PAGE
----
Duration: February 2023 – January 2026
TeMoRett is funded by the Federal Ministry of Education and Research (Bundesministerium für Bildung und Forschung, BMBF)
Rett syndrome is a very rare genetic disorder that predominantly affects girls. A central complaint of girls and women with Rett syndrome is movement disorders of the hands in addition to cognitive deficits. This leads to considerable limitations in simple everyday activities such as eating independently, and thus significantly reduces social participation. The severity of such impairments in terms of intended hand movements through e.g. stereotypes such as repeated 'handwashing' movements can vary greatly. Personalisable and adaptive exercises can support the development of voluntary hand movements as well as the reduction of stereotypes. TeMoRett therefore follows a therapy approach that is fun and can also be used at home with little effort.
This project aims to develop technical methods for entertaining exercise programs in which small, intended hand movements are automatically recognized and positively reinforced by reward: The technical challenge here is that the extent of possible movement and control varies greatly from person to person. In addition, the input technologies used must not be intrusive in order to distract the patients as little as possible. Furthermore, the costs must be kept as low as possible for use at home.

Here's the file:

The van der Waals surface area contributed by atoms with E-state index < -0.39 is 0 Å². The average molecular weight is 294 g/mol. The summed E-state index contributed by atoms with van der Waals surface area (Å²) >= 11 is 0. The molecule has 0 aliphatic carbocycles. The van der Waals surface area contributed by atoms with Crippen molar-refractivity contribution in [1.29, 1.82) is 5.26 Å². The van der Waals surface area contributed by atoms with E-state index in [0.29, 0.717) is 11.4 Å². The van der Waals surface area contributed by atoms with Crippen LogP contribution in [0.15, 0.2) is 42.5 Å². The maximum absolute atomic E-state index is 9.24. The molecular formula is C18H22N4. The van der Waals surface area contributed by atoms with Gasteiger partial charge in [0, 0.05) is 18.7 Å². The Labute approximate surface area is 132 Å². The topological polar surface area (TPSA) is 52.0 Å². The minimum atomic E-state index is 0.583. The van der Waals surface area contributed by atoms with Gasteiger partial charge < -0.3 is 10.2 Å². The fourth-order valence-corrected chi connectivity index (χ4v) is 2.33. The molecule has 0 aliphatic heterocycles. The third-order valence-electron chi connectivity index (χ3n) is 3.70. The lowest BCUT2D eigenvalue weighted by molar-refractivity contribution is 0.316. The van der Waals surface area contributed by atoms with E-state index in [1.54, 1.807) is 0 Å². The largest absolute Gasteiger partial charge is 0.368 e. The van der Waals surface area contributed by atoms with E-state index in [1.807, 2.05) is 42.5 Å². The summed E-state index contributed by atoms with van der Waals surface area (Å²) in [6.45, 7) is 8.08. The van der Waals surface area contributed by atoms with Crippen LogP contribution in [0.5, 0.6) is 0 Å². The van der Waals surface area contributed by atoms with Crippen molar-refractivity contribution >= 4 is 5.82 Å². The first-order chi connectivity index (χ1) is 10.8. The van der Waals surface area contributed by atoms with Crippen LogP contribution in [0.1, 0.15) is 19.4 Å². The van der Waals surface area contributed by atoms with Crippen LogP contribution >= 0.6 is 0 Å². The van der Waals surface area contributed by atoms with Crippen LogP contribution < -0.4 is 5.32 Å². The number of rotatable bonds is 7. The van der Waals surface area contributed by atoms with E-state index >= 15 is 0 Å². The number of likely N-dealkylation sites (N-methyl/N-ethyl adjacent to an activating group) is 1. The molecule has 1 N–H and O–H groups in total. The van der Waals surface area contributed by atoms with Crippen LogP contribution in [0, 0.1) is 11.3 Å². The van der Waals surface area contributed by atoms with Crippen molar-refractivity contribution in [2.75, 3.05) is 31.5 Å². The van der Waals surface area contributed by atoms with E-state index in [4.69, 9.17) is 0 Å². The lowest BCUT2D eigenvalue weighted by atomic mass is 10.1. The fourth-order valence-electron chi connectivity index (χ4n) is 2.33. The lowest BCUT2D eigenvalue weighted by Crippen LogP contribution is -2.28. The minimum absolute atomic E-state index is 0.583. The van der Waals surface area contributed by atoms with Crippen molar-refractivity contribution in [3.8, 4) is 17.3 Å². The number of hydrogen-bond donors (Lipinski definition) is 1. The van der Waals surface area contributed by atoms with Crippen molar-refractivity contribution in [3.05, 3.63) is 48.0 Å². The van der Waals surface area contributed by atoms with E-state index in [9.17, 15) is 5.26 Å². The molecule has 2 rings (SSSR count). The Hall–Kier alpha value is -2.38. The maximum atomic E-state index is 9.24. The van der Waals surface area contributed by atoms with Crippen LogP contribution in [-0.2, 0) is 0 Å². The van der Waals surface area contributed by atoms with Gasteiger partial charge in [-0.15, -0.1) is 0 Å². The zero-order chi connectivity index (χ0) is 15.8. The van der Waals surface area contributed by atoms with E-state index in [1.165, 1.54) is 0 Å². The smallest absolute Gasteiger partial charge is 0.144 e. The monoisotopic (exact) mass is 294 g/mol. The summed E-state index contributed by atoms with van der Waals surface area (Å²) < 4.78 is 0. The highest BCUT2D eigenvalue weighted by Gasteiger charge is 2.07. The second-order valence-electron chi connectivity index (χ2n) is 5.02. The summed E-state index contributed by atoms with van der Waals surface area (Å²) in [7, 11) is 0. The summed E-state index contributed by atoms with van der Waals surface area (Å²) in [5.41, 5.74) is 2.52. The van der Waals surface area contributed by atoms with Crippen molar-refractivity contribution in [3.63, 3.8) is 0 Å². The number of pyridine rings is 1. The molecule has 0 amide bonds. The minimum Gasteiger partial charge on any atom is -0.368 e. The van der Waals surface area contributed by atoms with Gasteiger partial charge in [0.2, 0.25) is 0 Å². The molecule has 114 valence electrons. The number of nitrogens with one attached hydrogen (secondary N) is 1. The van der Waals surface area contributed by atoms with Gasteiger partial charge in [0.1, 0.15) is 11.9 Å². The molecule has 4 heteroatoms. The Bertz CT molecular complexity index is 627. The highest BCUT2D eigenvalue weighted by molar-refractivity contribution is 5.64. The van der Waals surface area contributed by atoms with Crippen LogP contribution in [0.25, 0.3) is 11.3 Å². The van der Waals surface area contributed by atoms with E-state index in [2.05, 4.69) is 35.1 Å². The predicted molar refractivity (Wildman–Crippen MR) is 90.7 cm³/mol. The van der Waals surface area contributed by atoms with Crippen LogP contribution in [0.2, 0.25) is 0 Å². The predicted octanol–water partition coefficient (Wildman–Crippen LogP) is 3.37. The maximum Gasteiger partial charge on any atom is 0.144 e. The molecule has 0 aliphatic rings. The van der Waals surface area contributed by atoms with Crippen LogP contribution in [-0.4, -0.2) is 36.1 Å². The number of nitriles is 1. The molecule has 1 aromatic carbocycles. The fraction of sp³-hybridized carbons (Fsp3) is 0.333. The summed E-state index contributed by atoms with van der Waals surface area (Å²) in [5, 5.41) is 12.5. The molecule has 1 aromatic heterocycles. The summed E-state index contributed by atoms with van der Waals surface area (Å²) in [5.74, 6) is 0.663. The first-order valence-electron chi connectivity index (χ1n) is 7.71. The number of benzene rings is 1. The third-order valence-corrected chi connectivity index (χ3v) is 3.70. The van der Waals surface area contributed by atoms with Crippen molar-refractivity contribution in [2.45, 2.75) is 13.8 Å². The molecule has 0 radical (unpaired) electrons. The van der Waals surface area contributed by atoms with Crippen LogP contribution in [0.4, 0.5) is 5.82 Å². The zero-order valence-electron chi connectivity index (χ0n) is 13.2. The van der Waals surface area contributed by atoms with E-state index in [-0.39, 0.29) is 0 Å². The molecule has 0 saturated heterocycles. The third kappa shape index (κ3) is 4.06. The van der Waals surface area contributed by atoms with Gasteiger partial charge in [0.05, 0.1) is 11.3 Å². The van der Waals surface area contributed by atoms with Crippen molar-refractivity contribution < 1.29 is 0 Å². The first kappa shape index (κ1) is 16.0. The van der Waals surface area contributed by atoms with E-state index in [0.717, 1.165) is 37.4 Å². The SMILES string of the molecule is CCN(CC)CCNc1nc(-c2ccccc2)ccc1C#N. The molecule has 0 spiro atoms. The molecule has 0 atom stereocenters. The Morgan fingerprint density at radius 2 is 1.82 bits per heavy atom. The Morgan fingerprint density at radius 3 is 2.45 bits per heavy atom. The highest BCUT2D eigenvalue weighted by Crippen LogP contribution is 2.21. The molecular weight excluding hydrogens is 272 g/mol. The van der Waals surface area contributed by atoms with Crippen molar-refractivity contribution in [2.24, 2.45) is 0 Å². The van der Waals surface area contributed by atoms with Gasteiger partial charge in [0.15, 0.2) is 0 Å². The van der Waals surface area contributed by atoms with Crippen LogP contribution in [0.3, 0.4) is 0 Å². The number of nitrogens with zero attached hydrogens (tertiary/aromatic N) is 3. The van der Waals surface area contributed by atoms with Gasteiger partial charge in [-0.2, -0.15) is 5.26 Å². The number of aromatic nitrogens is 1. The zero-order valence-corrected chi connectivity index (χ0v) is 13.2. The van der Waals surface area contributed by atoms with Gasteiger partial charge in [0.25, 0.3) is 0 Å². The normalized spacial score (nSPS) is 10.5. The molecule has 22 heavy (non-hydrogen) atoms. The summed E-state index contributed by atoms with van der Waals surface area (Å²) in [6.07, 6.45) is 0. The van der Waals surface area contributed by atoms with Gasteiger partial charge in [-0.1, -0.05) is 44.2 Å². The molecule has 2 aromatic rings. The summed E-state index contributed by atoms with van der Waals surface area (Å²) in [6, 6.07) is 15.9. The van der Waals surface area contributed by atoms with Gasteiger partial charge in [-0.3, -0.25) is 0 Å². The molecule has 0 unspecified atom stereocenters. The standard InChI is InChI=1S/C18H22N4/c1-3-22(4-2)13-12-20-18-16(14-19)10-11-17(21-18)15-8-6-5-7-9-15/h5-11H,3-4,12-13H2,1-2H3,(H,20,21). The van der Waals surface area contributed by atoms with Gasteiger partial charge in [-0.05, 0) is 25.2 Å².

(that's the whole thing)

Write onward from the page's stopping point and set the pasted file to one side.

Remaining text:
Therefore, the development of a video-based movement tracking system with simple cameras in combination with customized image processing and adapted learning algorithms is planned. The aim is to robustly capture individual hand postures and track hand movements with a high spatio-temporal accuracy to enable accurate quantification of improvement.
A subsequent core element of the project is found in the reward system (e.g. multimedia output), which can be individually adapted to comprehensively support the test persons. The degree of difficulty is to increase adaptively ("shaping"), depending on the performance in the previous sessions. The game content should be presented on the table in front of the participants using projective extended reality (XR) methods.
- Fraunhofer HHI
- Max Planck Institute for Human Cognitive and Brain Science (Leipzig)
- Department of Pediatric Neurology and Social Paediatric Centre (Berlin) of the Charité - Universitätsmedizin Berlin
- Georgetown University Medical Center (Washington, D.C., USA)
- Rett Syndrom Deutschland e.V. (Rösrath)